You are not likely to meet many physicists who can seamlessly intertwine religion and science in their lives.
Meet Jasprit Singh, professor in applied physics programme at University of Michigan, US, who has successfully created an equilibrium between the two.
Recently in the news for inventing new apps that can enhance mindfulness among adults, women and the elderly, he defies those who think smartphones are a constant distraction.
"Technology is just like food. Just as food can make us healthy or obese, technology can make us more effective or more distracted. I hope to develop technology with content that is created by experts with desire for human wellness," Jasprit Singh told IANS in an interview via e-mail.
"Technology can be a great behaviour changer," added Singh, who was born and brought up in Delhi.
As soon as a useful technology is available, people take to it and modify their behaviour.
"A recent survey in US asked college students what they would choose if they had to choose between their smartphone and their boyfriend (or girlfriend). A majority would pick their smartphone!" he chuckles.
Jasprit Singh sees no conflict between religion and science as, he feels, both operate on different planes and cater to different human needs and desires.
"Religions work on the problem of human mind state. Whether it is yogic meditation or kirtan or seva (community service), religions offer us tools that work," Jasprit Singh, who has authored several books on Sikhism, told IANS.
"It is being predicted that by 2020, the global health burden for humanity will shift to brain and mind-related illnesses like anxiety, depression, dementia, panic attacks. So, it is important not to disregard the tools religion has provided," he stresses.
Sometimes there are scientific observations or discoveries in direct confrontation with religious beliefs. So, what's his stand?
"As a scientist I am always on the side of science. But I am also aware of the limitations we face in science," he asserts.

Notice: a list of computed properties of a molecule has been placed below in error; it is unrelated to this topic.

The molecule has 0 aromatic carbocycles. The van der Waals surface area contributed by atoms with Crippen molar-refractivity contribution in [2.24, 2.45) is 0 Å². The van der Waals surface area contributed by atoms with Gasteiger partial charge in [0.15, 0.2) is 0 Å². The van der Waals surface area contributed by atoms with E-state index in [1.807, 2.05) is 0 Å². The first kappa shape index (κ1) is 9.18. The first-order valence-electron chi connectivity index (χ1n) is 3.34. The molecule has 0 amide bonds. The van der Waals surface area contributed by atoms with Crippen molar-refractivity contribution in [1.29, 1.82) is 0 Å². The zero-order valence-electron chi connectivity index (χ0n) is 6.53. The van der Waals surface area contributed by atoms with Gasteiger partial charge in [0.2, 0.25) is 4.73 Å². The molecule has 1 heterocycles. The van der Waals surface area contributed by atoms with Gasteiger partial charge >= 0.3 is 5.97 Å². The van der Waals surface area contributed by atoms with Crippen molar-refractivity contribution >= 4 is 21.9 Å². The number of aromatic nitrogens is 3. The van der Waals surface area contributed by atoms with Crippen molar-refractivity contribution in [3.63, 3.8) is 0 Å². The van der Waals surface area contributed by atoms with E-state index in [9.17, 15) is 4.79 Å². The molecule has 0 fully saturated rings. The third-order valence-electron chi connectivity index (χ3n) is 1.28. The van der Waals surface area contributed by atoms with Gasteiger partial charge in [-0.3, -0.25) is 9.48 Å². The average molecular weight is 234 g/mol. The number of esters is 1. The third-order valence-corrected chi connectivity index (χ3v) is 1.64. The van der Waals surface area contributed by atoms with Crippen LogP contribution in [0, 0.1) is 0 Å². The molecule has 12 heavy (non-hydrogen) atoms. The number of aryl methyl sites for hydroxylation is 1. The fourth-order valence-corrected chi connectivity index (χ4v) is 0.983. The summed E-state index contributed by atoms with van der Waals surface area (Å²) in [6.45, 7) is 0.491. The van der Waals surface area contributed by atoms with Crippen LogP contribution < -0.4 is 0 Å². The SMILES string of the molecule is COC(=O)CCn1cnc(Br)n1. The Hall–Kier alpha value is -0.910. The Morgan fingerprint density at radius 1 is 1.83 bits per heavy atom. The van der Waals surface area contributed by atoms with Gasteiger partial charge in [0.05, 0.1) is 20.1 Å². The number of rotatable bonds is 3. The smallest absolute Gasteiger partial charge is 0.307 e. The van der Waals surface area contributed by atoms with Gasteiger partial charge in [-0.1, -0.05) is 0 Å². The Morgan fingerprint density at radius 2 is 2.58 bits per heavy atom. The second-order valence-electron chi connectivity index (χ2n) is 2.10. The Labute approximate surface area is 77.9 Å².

"Science is quite powerful to describe much of the world outside us but certain aspects of the human being are still not in the grasp of science. For instance, in the area of human mind one cannot take science as the final arbiter."
There is one more facet Jasprit Singh does not agree with - the misuse of science.
Even though in principle, science is neutral, in practice it is not. Science addresses issues that are still strongly motivated by the developed countries, he says.
"This is not the fault of science. At times, science is used to justify or condemn cultures and it becomes easy to misuse scientific evidence in this domain," he adds.
What is his take on the perennial Man Vs. Machine debate?
"Technology is now an intrinsic part of our societies. So in my view the debate should not be so much about Man Vs. Machine but 'Man and Machine' coupling in ways that enhance wellness," he feels.
After so much prolific work in the field of communication technology, what more is yet to come from Jasprit Singh?
"Being a professor in a major US University is a great privilege. The world is changing so fast and in a way offers incredible opportunities for new pathways of thinking and living."
"I see enormous opportunities where technologists and artists-humanists can work together. I hope to participate in this coming collaboration," Jasprit Singh says.
A simple man at heart, he is strongly connected to his roots. He cherishes memories of strolling with his father on India Gate lawns at 5 a.m.
And his village in Punjab where he is a regular visitor.
Jasprit Singh has more than 300 research papers published in several international journals and half a dozen technical books to his credit.
And he is unstoppable, just like technology.
(Mohd Asim Khan can be contacted at firstname.lastname@example.org)